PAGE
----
“But this is an issue that’s going to stick around. It will grow for a period of time. I think it may over time, which we don’t have by the way. We don’t have the benefit of time. But over time, there’s been an unprecedented number of branded drugs that have gone off patent. There’s not as many drugs coming off patent in the future in the generic injectable’s base. So I think the capacity will come back into line. But unfortunately, the bottom line is we don’t have the benefit of time. So the sooner we figure out a solution together, the better off we all are.”


Rep. Trey Gowdy (R-S.C.):

“Mr. Okon?”


Ted Okon: 

“Mr. Chairman, I think we have to draw a line down in the paper. I think that what we have to do and put in place is a solution that basically provides proper incentives on the manufacturing side, realizing that this is a regulated market. It’s regulated both in terms of the price, and it’s regulated in terms of manufacturing. We have to accept that. So I think we have to put the incentives on the manufacturing side, and I think we basically have to do something on the reimbursement piece.

“The other side of the paper is more immediate, because even when we do that it’s not going to take care of Dr. Hudspeth’s patient that basically she has to find the drug.

“I think this is a crisis. It’s a national crisis. We need to come together, put all politics aside, and say how can we get these drugs safely, distributed through the proper channels? How can we get them immediately so that we can basically get the drugs in the patient’s hands that needs them?

“I think that with all that we have to do and we should do on the legislation side to put the proper incentives in place and basically take care of both on the manufacturing and the provider side, I think we have to do something more immediate and I think it has to be drastic.”


Rep. Trey Gowdy (R-S.C.):

“Dr. Gottlieb?”


Dr. Scott Gottlieb, Resident Fellow at the American Enterprise Institute:

“Well, unfortunately I think it’s going to get worse before it gets better. There are things we can do both immediate and long-term.

“For the immediate, I would urge the committee to send a letter to the top five manufacturers and ask them how much of their manufacturing capacity is currently offline because it’s undergoing remediation and make sure that as that manufacturing capacity gets remediated in consultation with the FDA it’s done in as efficient a fashion as possible with the regulatory authorities. The reality is we have more manufacturing in this country, but the industry has consolidated, so more of that manufacturing capacity is sort of consolidated at a handful of large facilities. So when you take Tabuk’s Irvine facility offline or Hospira’s facility offline, you’ve just taken off 15% of the entire market.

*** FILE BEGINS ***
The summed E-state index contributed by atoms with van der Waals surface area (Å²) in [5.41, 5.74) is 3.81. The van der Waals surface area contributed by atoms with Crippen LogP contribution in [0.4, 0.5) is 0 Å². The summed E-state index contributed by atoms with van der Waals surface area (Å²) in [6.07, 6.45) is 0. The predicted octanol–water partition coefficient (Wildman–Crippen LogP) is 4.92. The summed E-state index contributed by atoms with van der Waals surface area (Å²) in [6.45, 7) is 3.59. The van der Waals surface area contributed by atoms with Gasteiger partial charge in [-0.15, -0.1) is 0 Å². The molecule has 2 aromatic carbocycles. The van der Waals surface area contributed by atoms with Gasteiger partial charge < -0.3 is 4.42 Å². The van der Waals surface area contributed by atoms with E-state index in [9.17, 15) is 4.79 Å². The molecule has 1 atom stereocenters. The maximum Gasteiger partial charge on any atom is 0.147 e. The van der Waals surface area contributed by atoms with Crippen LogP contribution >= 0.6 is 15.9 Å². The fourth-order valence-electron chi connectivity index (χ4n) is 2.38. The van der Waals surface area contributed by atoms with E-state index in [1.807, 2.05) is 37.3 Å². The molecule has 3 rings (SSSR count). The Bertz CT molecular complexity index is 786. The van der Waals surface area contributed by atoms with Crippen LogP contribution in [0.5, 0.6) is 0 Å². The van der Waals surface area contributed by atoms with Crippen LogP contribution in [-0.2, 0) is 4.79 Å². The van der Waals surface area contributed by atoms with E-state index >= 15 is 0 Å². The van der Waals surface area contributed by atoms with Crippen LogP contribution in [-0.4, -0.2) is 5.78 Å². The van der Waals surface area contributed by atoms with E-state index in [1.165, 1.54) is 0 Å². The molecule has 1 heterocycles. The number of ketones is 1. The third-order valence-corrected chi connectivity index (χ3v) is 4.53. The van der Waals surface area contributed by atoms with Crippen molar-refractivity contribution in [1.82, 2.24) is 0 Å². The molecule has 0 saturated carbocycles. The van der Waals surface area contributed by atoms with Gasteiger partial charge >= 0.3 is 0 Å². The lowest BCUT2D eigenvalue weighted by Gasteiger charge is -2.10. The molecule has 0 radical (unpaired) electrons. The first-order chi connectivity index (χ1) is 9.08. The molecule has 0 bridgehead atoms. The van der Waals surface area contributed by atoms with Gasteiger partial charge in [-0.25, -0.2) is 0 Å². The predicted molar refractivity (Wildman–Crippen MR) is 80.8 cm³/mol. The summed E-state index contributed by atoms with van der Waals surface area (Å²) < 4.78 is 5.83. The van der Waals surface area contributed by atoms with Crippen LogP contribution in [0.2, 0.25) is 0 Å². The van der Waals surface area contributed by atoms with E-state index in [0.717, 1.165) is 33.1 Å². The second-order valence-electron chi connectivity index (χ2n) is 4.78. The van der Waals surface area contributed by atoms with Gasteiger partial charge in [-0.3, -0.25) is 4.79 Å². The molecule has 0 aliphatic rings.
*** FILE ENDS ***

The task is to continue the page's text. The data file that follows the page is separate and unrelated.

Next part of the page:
“Longer term, I think we need to find ways to allow these prices to float to justify long-term investments. It could take as long as seven years to stand up a new manufacturing facility for parenteral drugs, so the companies need to know that they can take and sustain price increases for some of these drugs if they’re going to make the long-term investments. That would be sort of a long-term policy fix, if you will.”


Rep. Trey Gowdy (R-S.C.):

“Dr. Thompson?”


Dr. Kasey Thompson, Vice President of Policy, Planning, and Communications for the American Society of Health-System Pharmacists: 

“Step one: pass the current legislation that’s been in Congress. That’s S. 296 and H.R. 2245. Confidential reporting to the FDA isn’t going to solve drug shortages but there’s evidence to say that in 101 cases the FDA has been able to prevent a shortage when a manufacturer confidentially report it to them. That’s what this legislation does. Now, there’s 240 shortages on the list now, so you can imagine that if the reporting occurred across the spectrum that number would be higher than 101. So I would say step one, pass that legislation now that requires confidential reporting, and it is confidential reporting to the FDA; it’s not public reporting.

“The second would be to explore all these other factors. I think there’s a little more time to do those sorts of things – not a lot of time – but look at the economic factors, really have a deep discussion with the manufacturers and other members of the supply chain to get a very thorough understanding of really what these drivers are and then go to that next step.”

“I think the legislation pending in Congress now needs to move.”


Rep. Trey Gowdy (R-S.C.):

“Well, on behalf of all of us, thank you for loaning us your expertise, your time.”